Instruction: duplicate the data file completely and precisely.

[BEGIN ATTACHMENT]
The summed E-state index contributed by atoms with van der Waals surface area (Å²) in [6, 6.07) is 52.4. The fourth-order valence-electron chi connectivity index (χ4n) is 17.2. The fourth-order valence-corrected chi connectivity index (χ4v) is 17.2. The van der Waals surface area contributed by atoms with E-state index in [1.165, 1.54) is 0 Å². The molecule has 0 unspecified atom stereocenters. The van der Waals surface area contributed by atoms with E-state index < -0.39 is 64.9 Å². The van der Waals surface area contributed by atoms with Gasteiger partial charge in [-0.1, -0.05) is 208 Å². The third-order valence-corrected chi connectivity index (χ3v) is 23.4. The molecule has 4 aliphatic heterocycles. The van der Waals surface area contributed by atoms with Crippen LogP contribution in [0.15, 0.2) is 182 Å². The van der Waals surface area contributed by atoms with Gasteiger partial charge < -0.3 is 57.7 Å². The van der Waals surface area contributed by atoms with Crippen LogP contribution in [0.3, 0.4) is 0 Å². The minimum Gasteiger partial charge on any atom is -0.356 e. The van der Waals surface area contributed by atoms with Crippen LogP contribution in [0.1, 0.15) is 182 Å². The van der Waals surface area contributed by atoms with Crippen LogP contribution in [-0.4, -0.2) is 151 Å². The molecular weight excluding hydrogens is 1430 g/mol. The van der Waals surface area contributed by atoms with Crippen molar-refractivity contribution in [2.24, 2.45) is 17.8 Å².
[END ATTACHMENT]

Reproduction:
The summed E-state index contributed by atoms with van der Waals surface area (Å²) in [6, 6.07) is 52.4. The fourth-order valence-electron chi connectivity index (χ4n) is 17.2. The fourth-order valence-corrected chi connectivity index (χ4v) is 17.2. The van der Waals surface area contributed by atoms with E-state index in [1.165, 1.54) is 0 Å². The molecule has 0 unspecified atom stereocenters. The van der Waals surface area contributed by atoms with E-state index < -0.39 is 64.9 Å². The van der Waals surface area contributed by atoms with Gasteiger partial charge in [-0.1, -0.05) is 208 Å². The third-order valence-corrected chi connectivity index (χ3v) is 23.4. The molecule has 4 aliphatic heterocycles. The van der Waals surface area contributed by atoms with Crippen LogP contribution in [0.15, 0.2) is 182 Å². The van der Waals surface area contributed by atoms with Gasteiger partial charge < -0.3 is 57.7 Å². The van der Waals surface area contributed by atoms with Crippen LogP contribution in [0.3, 0.4) is 0 Å². The minimum Gasteiger partial charge on any atom is -0.356 e. The van der Waals surface area contributed by atoms with Crippen LogP contribution in [0.1, 0.15) is 182 Å². The van der Waals surface area contributed by atoms with Crippen LogP contribution in [-0.4, -0.2) is 151 Å². The molecular weight excluding hydrogens is 1430 g/mol. The van der Waals surface area contributed by atoms with Crippen molar-refractivity contribution in [2.24, 2.45) is 17.8 Å².